Movie Review: Planet Earth (2006)

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Published on: 2010.01.08

“Planet Earth” is a five-disc DVD set produced by the BBC Corporation as a TV series, originally aired in 2006. I could not find a site that correctly listed its run time. IMDb.com said it was 60 minutes. Other sites said 550 minutes. But the DVDs we ordered from Netflix contain 14 episodes of one hour length each, which makes it 840 minutes, or 14 hours long. (Some sets available on Amazon only have four discs and 11 episodes, which would make it 660 minutes, or 11 hours long.)

The footage shot for this series is simply amazing, and includes some notable “firsts” for documentaries of its type, listed here. Because of the remote locations, technical requirements, and time required to make it, the series was extremely expensive, at over $30 million.

Not only was it filmed in high-definition, which gives it the appearance of a Hollywood feature film (as opposed to the low quality usually expected of nature documentaries), but Planet Earth’s team used a state-of-the-art extreme slow-motion camera for some of the footage.

While 840 minutes seems daunting, let me say this was entirely worth the time spent watching it. The footage is mind-blowing in places. Some of the information presented was unique as well. The series highlights the delicate balance of nature and ecology in new ways, usually letting the footage speak for itself.

Episodes Include:

1) From Pole to Pole
2) Mountains
3) Fresh Water
4) Caves
5) Deserts
6) Ice Worlds
7) Great Plains
8) Jungles
9) Shallow Seas
10) Seasonal Forests
11) Ocean Deep

The three additional episodes we saw, which were not listed on Wikipedia or IMDb.com were:

1) Saving Species
2) Into the Wilderness
3) Living Together

Those last three episodes used some footage from the first 11 shows, but were mostly interviews with biologists, conservationists, and environmentalists, talking about a realistic outlook for the future of our planet and humanity’s interaction with other life on Earth. (There were also a couple of interviews with talking heads from the Bush Administration, likely thrown in for comedic effect.)

After airing on the BBC, the episodes were also aired on the Discovery Channel, with Attenborough’s narration replaced by Sigourney Weaver. (I almost wish I’d seen that version, as Attenborough’s narration is one of my chief complaints about this film.) The series is one of the Discovery Channel’s highest-rated of all time, and the BBC series is rated 9.8 of 10 on IMDb.com, one of the highest-rated movies or TV shows of all time.

So why did I only give it an 8 of 10?

First of all, Attenborough is British. Nothing wrong with that, except after 11 hours, it gets extremely irritating to hear an “R” added on to every word that ends in “A.” So China becomes “Chiner” and Cuba becomes “Cuber.” I know this is normal for the British, and it’s cute at first. Like I said though, this series is 14 hours long. It wears on the ears of Americans.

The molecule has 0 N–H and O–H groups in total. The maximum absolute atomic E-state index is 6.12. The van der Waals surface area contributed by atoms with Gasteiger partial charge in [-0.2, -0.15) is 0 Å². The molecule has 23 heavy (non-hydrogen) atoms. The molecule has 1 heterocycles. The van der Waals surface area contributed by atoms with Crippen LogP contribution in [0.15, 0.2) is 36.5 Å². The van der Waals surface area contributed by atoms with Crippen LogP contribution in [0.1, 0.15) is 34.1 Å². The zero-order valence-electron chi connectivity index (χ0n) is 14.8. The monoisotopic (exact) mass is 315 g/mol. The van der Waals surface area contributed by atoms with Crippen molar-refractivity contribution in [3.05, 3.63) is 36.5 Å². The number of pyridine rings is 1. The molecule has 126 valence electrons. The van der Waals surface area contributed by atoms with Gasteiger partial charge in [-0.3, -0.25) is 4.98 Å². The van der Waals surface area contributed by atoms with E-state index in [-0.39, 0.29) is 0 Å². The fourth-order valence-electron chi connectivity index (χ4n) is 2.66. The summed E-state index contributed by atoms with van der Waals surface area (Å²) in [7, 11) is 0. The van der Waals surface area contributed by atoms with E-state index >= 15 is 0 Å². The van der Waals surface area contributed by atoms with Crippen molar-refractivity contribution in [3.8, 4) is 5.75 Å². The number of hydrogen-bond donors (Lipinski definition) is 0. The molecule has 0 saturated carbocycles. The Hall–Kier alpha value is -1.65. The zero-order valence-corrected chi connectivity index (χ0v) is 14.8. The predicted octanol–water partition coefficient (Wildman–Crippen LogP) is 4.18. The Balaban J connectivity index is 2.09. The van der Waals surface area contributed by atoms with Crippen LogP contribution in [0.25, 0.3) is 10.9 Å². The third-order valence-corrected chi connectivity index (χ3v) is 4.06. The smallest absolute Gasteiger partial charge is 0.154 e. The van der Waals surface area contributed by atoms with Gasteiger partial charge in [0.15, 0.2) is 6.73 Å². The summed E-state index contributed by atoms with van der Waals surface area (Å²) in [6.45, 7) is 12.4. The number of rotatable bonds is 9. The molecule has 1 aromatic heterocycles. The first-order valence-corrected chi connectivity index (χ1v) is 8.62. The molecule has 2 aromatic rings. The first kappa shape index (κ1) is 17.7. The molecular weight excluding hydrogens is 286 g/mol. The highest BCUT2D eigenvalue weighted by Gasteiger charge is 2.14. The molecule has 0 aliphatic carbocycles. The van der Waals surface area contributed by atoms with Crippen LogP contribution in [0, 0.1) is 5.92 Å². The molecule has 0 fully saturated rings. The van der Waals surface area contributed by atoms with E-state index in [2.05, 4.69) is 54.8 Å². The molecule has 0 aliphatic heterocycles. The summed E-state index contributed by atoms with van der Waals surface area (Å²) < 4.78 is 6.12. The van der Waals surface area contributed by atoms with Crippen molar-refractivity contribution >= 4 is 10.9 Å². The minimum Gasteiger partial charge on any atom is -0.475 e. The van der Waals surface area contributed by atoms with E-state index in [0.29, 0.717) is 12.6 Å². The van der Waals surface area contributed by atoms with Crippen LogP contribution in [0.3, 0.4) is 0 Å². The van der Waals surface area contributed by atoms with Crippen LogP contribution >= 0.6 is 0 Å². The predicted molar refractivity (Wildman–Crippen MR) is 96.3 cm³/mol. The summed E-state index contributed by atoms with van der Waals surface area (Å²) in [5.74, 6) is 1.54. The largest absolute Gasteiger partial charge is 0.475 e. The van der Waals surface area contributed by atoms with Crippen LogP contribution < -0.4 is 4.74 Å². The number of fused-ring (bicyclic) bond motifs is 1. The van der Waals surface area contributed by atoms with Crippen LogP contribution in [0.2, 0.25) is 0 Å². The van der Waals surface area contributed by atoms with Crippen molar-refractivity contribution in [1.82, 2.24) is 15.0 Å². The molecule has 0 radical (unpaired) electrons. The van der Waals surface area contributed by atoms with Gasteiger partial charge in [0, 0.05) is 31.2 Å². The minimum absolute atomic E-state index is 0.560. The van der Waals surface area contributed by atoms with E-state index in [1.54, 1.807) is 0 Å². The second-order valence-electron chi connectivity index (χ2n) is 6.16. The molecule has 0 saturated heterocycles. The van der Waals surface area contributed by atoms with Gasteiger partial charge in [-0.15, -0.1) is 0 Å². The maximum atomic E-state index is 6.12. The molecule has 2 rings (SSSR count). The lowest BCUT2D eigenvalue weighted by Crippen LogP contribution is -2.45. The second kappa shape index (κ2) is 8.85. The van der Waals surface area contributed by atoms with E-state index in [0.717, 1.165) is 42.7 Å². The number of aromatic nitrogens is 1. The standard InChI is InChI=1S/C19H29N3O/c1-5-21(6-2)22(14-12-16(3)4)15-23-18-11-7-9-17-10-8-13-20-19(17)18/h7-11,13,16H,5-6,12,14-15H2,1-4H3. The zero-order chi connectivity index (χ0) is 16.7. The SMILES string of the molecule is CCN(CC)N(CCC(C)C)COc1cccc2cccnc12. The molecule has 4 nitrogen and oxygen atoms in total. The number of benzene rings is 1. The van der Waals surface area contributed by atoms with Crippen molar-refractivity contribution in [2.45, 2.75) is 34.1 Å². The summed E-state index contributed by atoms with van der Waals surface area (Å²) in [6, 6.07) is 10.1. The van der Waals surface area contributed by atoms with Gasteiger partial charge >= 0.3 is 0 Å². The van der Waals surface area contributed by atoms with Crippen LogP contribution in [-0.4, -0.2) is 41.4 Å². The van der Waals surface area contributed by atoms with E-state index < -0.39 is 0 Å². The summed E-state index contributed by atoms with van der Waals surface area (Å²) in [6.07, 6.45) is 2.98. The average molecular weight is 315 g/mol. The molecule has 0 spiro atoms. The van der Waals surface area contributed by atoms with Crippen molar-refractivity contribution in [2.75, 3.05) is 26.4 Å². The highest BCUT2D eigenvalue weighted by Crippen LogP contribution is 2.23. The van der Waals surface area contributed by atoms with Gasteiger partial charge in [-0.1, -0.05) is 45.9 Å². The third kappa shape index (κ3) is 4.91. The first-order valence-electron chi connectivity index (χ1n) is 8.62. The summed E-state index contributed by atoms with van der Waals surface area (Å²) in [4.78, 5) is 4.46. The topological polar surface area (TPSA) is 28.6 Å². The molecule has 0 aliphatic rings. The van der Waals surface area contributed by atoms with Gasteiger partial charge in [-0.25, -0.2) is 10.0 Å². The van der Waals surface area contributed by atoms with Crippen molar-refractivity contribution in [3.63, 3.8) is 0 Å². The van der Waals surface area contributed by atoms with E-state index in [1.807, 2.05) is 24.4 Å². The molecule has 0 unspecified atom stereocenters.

Also, some animal and plant species have very difficult names to pronounce, even if heard in your own language. Many of them were completely lost on me when pronounced quickly in British. I’m sure if I saw a transcript of the narration, I’d be surprised at how they were spelled.

My second complaint is the re-use of footage. Some of the episodes’ subjects naturally overlap (for instance, “Pole to Pole” and “Ice Worlds” had similar subjects at times). But if the teams spent many months in those locations, I would expect that I’d never need to see the same footage twice. Yet we did.

My third complaint is smaller, but still valid for American viewers. Don’t show me a cave and say its location is “North America.” This happened several times, as if the script writer didn’t know how large North America is, or that it’s divided into well-known, manageable subdivisions called states and provinces. Just because your country is small enough to shoot a rifle bullet from one end to the other doesn’t mean other countries are that tiny too. It doesn’t help me at all to visualize a location. Maps are readily available to the BBC, and the film teams surely knew which U.S. state they were in at the time. Just tell me “Nevada” or “Illinois” and I’ll be okay.

Overall, though, I would recommend this series of DVDs to anyone, child or adult, liberal or conservative, American or otherwise. To buy the complete set is prohibitively expensive (unless you’re the type of consumer who spends $400 on iPhones), but the discs are available for rent at many locations, and can also be checked out from many public libraries.

Note for ultra-Republicans: If you believe that mankind should obliterate all other life from the planet (except in zoos and picture books), be warned that there is some talk in the film of endangered species, climate change, and so forth, but not so much that it’ll scald your cold heart. :-)

Note for ultra-Environmentalists: The makers of the film appear to believe that humans also have a right to inhabit the planet. You might not like that part.

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IMDb: Planet Earth
Wikipedia: Planet Earth
Rating: None (TV series)
Length: 840 min. (14:00)
Producer: Alastair Fothergill
Genre: nature / documentary
My Rating: 8 of 10
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MAIN STARS:
David Attenborough (narrator)
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2 Comments
  1. http://richardbarron.net/ says:

    The Australian version is narrated by Ben Facebook.

  2. Wil says:

    And we are officially the only two people in the world who'll get that joke. :-)

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